The once-dominant role and current crisis of social democracy in much of Europe in the last century can hardly be understood without analysing the shift from confrontation to compromise in the relationship between the trade union and labour movement and the employers/right-wing forces. This historical compromise between labour and capital was the result of comprehensive class struggles that shifted the balance of power in favour of labour. Employers viewed such a compromise as a tactical step in order to dampen and counteract the radicalism of a strong and growing trade union movement. In Norway it was formalized through the first Collective Basic Agreement between the Norwegian Confederation of Trade Unions (LO in Norwegian) and the Norwegian Employers’ Association in 1935. That same year the Labour Party, with support from the Peasants’ Party, won government power for the first time.
Based on this compromise, the foundation was laid for the golden age of social democracy. It was a real compromise, where employers eventually had to give a number of concessions to the trade union and labour movement – including the acceptance of major political interventions in the market. Thus, the basis was laid for great social progress for workers. The welfare state developed. The Norwegian, or Nordic, model came into being.
From its foundation in 1887 to the class compromise in 1935, the Labour Party had emerged as a party of social justice – with socialism as the long-term goal. Put aside perennial disagreement on the left about social democracy’s strategy and tactics: Labour emerged as a real mass organization for workers. The class compromise, however, did not only contribute to social progress, it also proved to have unforeseen effects. The Labour Party’s central role in implementing the compromise transformed the party’s organization as well as its politics. This brought a deradicalization of the party – among other things via adopting a social partnership ideology. In short, the party changed from being a mass organization for working people into an administrator of the class compromise. Here we find the seeds of today’s crisis of social democracy.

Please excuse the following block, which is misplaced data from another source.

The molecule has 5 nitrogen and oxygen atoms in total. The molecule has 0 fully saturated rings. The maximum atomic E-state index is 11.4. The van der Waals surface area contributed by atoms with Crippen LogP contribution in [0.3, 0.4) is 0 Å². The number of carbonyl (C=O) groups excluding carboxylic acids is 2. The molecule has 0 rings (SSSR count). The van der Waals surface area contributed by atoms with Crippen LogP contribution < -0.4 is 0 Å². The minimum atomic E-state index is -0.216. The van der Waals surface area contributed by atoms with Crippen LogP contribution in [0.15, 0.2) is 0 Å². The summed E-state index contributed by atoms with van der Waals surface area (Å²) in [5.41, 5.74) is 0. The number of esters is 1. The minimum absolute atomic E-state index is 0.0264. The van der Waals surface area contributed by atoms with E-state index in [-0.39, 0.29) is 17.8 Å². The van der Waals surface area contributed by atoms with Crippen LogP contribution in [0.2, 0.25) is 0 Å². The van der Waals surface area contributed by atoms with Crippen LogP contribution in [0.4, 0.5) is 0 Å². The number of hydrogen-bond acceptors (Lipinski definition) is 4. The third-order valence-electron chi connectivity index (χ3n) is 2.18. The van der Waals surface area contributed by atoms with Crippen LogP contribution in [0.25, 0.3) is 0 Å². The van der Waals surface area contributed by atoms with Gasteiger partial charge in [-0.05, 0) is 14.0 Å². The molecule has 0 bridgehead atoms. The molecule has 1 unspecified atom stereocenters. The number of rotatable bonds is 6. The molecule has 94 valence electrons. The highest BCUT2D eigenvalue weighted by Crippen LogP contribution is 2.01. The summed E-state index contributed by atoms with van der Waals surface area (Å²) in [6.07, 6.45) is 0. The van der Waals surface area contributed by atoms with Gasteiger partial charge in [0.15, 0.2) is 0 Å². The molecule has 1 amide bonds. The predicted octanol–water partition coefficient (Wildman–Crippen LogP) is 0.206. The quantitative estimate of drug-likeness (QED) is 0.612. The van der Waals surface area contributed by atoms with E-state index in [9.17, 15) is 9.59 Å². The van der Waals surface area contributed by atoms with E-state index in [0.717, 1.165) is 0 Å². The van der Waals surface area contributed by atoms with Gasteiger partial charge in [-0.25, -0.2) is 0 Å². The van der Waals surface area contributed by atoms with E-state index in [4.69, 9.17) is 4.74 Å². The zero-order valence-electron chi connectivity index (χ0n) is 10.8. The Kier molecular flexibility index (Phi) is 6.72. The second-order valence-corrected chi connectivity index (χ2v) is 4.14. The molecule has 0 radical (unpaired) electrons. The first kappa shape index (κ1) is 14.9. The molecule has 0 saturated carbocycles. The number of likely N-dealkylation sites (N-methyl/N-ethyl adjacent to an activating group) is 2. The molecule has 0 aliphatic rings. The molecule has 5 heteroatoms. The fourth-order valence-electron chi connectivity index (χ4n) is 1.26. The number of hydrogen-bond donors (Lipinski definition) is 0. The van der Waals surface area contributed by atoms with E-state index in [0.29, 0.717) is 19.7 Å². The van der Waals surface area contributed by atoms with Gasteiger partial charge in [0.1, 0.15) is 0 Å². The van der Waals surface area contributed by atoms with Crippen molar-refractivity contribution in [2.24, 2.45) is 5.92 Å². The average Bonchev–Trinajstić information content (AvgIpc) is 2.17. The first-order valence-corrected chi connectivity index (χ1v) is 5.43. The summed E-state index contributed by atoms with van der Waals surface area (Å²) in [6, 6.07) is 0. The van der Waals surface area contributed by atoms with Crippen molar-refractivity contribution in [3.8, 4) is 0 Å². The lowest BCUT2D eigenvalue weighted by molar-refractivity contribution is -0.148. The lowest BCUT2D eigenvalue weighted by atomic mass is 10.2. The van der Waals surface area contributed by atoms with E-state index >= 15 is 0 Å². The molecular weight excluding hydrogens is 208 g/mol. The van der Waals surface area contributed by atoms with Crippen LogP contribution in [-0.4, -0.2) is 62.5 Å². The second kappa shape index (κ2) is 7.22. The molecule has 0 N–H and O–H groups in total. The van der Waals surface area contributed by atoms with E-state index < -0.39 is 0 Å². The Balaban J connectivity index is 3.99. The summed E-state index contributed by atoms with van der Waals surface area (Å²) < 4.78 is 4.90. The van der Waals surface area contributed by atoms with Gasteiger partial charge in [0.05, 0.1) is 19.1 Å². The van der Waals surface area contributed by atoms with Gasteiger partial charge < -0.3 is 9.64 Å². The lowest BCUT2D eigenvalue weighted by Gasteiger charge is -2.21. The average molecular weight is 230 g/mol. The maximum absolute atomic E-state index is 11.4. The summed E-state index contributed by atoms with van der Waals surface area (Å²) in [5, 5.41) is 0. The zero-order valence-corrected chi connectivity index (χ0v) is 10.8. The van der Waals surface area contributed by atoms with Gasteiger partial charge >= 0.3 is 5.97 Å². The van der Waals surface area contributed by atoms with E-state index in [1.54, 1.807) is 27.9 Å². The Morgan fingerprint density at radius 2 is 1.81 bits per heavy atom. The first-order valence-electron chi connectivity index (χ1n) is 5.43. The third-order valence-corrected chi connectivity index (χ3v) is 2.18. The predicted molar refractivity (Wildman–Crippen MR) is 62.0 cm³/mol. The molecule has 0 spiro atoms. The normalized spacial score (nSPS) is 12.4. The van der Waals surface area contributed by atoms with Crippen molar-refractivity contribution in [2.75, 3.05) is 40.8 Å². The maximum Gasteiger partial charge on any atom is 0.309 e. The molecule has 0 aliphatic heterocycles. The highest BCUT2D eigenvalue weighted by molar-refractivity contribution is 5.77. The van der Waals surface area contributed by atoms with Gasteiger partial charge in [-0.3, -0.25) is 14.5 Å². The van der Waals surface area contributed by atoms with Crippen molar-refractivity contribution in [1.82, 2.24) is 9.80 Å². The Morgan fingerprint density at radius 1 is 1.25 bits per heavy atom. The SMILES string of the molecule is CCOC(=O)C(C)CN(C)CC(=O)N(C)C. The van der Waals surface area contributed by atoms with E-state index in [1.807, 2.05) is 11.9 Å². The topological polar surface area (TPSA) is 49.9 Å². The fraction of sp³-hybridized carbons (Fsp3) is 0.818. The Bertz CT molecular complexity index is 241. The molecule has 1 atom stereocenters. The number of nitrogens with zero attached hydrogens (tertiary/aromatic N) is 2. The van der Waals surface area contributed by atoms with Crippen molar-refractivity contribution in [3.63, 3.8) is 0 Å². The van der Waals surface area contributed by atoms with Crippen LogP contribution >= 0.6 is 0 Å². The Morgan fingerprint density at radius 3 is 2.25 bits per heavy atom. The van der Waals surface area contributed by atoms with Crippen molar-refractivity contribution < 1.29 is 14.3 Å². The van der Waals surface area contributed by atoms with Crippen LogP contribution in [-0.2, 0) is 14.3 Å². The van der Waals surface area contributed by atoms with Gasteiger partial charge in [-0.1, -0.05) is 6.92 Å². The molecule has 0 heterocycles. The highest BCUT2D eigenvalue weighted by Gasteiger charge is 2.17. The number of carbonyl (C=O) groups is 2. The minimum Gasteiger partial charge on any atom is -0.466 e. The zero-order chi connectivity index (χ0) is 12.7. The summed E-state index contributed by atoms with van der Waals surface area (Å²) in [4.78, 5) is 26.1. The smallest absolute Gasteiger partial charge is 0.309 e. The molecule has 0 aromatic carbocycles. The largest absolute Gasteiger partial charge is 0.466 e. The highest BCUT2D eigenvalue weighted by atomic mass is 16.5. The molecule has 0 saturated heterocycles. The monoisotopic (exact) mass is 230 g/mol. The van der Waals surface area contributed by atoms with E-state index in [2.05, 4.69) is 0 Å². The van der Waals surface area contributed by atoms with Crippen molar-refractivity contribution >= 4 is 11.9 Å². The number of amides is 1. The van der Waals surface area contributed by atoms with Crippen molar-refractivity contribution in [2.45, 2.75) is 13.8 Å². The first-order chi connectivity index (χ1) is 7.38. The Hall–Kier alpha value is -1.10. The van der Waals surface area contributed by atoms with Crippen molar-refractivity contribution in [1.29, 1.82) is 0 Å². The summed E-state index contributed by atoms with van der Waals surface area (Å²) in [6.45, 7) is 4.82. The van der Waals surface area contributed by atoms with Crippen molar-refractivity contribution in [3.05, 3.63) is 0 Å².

The so-called Norwegian model is the true-born child of social partnership ideology. For the employers, the class compromise was a tactical move to undermine a strong and socialistic orientated labour movement. For social democracy, however, it appeared as a higher form of reason – a collective sense based on the fact that “employers also understood that cooperation, rather than struggle, was in their interest” (as Norwegian social democrats reiterate).
Based on this ideology, social democracy then developed a comprehensive understanding of society where the economy (capitalism) could be governed by political regulation and market interventions (Keynesianism). In this way, a regulated, crisis-free capitalism could be created, while mass unemployment, poverty and misery, as in the 1930s, were relegated to history. The class struggle itself was tamed, and in many ways reduced to an institutionalised, collegial rivalry such as the biannual collective agreement negotiations.
This entire understanding was put to the test when capitalism again went into a crisis in the 1970s. Oil crisis, currency crisis, commodity crisis – and finally a full-scale economic crisis – displaced the post-war period of economic growth and stability. The social democratic policy of intervention in and regulation of the markets no longer worked. Stagnation and inflation arose in parallel (stagflation) and unemployment increased. Such a crisis was in many ways contrary to the prevailing social theory and ideology of the Labour Party. So were also the reactions of the employers and the political right, as “collective reason” gave way to an ever-increasing offensive against trade unions and the welfare state. Neoliberalism became the answer to the crisis from the employers and the right-wing – and the consensus-oriented labour movement was taken by surprise by this offensive and unable to respond in kind.